Teacher Amal Khalil was happy to be back and greeted her students at Capistrano High School with hugs.
"They need instruction right now. They're about to pass AP exams, and we need to be there for each other right now, so I'm ecstatic to be back," Khalil said.
Both the school board and the /*union*/ said they are pleased with the deal.
It was five days of rancor. About 2,200 teachers took up pickets signs on Thursday after the school board cut salaries 10 percent. The teachers wanted assurance that the district would restore their salaries if money became available.
"Initially, the imposition on us did not have an end date, and that is really what we were fighting for. Not that that guarantees the economy's going to recover by that date, but that at that date, we can take a look at the situation again," said teachers union representative Michael Grabowski.
Though specific details have not been released, union officials report that the new agreement offers some restoration language. Teachers also won improvements in health insurance and new contract language that improves working conditions.
Many parents kept their children at home during the standoff between the union and the school board.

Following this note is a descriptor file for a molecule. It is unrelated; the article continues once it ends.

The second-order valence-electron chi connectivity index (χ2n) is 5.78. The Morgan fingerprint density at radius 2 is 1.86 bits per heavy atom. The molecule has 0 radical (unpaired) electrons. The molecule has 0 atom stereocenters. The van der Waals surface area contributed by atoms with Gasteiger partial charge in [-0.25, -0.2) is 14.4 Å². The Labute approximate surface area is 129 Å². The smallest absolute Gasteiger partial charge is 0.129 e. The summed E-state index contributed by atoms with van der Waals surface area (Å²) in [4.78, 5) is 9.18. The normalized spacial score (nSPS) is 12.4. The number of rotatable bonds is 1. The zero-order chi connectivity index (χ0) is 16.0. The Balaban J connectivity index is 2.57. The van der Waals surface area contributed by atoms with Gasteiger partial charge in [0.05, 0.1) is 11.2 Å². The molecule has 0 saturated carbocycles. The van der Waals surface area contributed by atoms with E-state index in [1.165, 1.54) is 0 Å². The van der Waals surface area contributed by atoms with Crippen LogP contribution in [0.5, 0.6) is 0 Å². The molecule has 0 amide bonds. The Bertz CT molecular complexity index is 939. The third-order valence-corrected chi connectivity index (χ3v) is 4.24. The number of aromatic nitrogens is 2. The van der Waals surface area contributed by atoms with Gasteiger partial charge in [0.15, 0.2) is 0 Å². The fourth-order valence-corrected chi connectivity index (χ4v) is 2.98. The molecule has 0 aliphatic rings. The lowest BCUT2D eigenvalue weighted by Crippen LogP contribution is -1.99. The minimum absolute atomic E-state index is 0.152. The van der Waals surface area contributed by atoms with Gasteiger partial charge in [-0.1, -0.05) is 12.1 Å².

"We wanted what was best for them. They're here for our kids, and we want to make sure that they have the proper living that they need for themselves," said parent Gene Picciano.
But still, some parents said they were not happy about the strike.
"I think the union forces the teachers to go on a strike," said parent John Badger. "In fact, there were a lot of them that we know real well that didn't even want to go on a strike, just wanted to go back to school and be a teacher."
Attendance rates dropped to 50 percent - even 30 percent at some schools - among the 52,000 students in the district, the second largest in /*Orange County*/.
The strike could cause the district to lose some state funding based on student attendance, but the amount has not been calculated, schools spokeswoman Julie Hatchel said.
The budget crisis remains, and the school board must bargain equitably with other unions and still keep schools solvent.
"We will look forward to working with our teamsters and our CSCA, and of course, our administrators took their cut in June of last year," said board president Anna Bryson.
Union leaders met Tuesday afternoon to discuss the specifics of the agreement. If and when they accept it, they will present it to the rank-and-file, and teachers will have a chance to vote on it.